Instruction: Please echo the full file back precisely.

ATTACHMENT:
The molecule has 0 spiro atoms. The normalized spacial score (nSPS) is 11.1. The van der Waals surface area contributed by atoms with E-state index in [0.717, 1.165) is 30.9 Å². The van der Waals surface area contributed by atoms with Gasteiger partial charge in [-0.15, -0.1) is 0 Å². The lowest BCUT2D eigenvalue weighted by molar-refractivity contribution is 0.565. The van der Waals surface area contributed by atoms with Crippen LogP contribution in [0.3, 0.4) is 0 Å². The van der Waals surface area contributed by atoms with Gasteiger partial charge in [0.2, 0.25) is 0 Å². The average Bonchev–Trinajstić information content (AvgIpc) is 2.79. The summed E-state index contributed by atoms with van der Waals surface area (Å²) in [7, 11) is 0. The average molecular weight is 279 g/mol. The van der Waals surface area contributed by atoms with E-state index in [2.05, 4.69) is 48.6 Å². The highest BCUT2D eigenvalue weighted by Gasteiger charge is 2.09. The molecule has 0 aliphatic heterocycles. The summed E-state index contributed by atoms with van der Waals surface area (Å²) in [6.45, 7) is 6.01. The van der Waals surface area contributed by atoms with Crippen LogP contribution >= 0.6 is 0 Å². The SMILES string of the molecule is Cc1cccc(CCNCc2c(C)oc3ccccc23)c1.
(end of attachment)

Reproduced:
The molecule has 0 spiro atoms. The normalized spacial score (nSPS) is 11.1. The van der Waals surface area contributed by atoms with E-state index in [0.717, 1.165) is 30.9 Å². The van der Waals surface area contributed by atoms with Gasteiger partial charge in [-0.15, -0.1) is 0 Å². The lowest BCUT2D eigenvalue weighted by molar-refractivity contribution is 0.565. The van der Waals surface area contributed by atoms with Crippen LogP contribution in [0.3, 0.4) is 0 Å². The van der Waals surface area contributed by atoms with Gasteiger partial charge in [0.2, 0.25) is 0 Å². The average Bonchev–Trinajstić information content (AvgIpc) is 2.79. The summed E-state index contributed by atoms with van der Waals surface area (Å²) in [7, 11) is 0. The average molecular weight is 279 g/mol. The van der Waals surface area contributed by atoms with E-state index in [2.05, 4.69) is 48.6 Å². The highest BCUT2D eigenvalue weighted by Gasteiger charge is 2.09. The molecule has 0 aliphatic heterocycles. The summed E-state index contributed by atoms with van der Waals surface area (Å²) in [6.45, 7) is 6.01. The van der Waals surface area contributed by atoms with Crippen LogP contribution >= 0.6 is 0 Å². The SMILES string of the molecule is Cc1cccc(CCNCc2c(C)oc3ccccc23)c1.